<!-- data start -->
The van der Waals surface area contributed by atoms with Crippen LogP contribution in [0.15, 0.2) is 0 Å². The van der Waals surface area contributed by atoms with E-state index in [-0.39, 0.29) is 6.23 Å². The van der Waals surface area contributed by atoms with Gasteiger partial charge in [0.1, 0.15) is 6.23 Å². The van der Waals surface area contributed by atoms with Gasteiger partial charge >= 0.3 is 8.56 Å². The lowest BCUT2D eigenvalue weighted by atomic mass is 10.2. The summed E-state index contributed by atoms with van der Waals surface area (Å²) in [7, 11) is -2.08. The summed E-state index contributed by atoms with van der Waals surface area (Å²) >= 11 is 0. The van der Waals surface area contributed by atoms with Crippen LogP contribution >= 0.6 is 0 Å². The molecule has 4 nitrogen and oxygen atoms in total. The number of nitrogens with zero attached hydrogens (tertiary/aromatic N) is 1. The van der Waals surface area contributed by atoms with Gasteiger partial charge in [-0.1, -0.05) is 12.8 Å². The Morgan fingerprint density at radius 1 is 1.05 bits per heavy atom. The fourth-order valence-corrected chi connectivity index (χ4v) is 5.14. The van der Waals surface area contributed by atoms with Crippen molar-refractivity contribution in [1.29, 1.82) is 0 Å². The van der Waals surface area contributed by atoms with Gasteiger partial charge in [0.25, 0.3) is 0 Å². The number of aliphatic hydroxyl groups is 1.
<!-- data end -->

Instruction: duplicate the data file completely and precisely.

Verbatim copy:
The van der Waals surface area contributed by atoms with Crippen LogP contribution in [0.15, 0.2) is 0 Å². The van der Waals surface area contributed by atoms with E-state index in [-0.39, 0.29) is 6.23 Å². The van der Waals surface area contributed by atoms with Gasteiger partial charge in [0.1, 0.15) is 6.23 Å². The van der Waals surface area contributed by atoms with Gasteiger partial charge >= 0.3 is 8.56 Å². The lowest BCUT2D eigenvalue weighted by atomic mass is 10.2. The summed E-state index contributed by atoms with van der Waals surface area (Å²) in [7, 11) is -2.08. The summed E-state index contributed by atoms with van der Waals surface area (Å²) >= 11 is 0. The van der Waals surface area contributed by atoms with Crippen LogP contribution >= 0.6 is 0 Å². The molecule has 4 nitrogen and oxygen atoms in total. The number of nitrogens with zero attached hydrogens (tertiary/aromatic N) is 1. The van der Waals surface area contributed by atoms with Gasteiger partial charge in [-0.1, -0.05) is 12.8 Å². The Morgan fingerprint density at radius 1 is 1.05 bits per heavy atom. The fourth-order valence-corrected chi connectivity index (χ4v) is 5.14. The van der Waals surface area contributed by atoms with Crippen molar-refractivity contribution in [1.29, 1.82) is 0 Å². The van der Waals surface area contributed by atoms with Gasteiger partial charge in [0.25, 0.3) is 0 Å². The number of aliphatic hydroxyl groups is 1.